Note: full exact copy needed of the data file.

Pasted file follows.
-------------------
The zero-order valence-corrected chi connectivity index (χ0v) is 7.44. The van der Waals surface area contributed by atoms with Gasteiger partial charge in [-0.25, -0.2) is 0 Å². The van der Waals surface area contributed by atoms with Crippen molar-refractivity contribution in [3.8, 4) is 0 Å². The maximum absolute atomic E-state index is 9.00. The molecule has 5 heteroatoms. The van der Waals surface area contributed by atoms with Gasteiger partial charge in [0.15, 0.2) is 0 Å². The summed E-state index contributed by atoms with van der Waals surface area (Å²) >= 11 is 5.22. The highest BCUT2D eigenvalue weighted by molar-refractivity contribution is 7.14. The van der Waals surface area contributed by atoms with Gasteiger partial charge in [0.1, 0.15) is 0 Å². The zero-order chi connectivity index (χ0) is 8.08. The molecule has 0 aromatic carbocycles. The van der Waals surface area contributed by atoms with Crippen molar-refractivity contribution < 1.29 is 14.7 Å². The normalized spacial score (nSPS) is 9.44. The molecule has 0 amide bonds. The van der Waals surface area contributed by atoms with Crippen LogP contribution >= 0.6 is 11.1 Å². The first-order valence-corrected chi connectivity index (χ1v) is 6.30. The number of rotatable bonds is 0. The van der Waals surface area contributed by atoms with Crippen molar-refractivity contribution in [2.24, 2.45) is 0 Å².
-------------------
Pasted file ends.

The zero-order valence-corrected chi connectivity index (χ0v) is 7.44. The van der Waals surface area contributed by atoms with Gasteiger partial charge in [-0.25, -0.2) is 0 Å². The van der Waals surface area contributed by atoms with Crippen molar-refractivity contribution in [3.8, 4) is 0 Å². The maximum absolute atomic E-state index is 9.00. The molecule has 5 heteroatoms. The van der Waals surface area contributed by atoms with Gasteiger partial charge in [0.15, 0.2) is 0 Å². The summed E-state index contributed by atoms with van der Waals surface area (Å²) >= 11 is 5.22. The highest BCUT2D eigenvalue weighted by molar-refractivity contribution is 7.14. The van der Waals surface area contributed by atoms with Gasteiger partial charge in [0.1, 0.15) is 0 Å². The zero-order chi connectivity index (χ0) is 8.08. The molecule has 0 aromatic carbocycles. The van der Waals surface area contributed by atoms with Crippen molar-refractivity contribution < 1.29 is 14.7 Å². The normalized spacial score (nSPS) is 9.44. The molecule has 0 amide bonds. The van der Waals surface area contributed by atoms with Crippen LogP contribution >= 0.6 is 11.1 Å². The first-order valence-corrected chi connectivity index (χ1v) is 6.30. The number of rotatable bonds is 0. The van der Waals surface area contributed by atoms with Crippen molar-refractivity contribution in [2.24, 2.45) is 0 Å².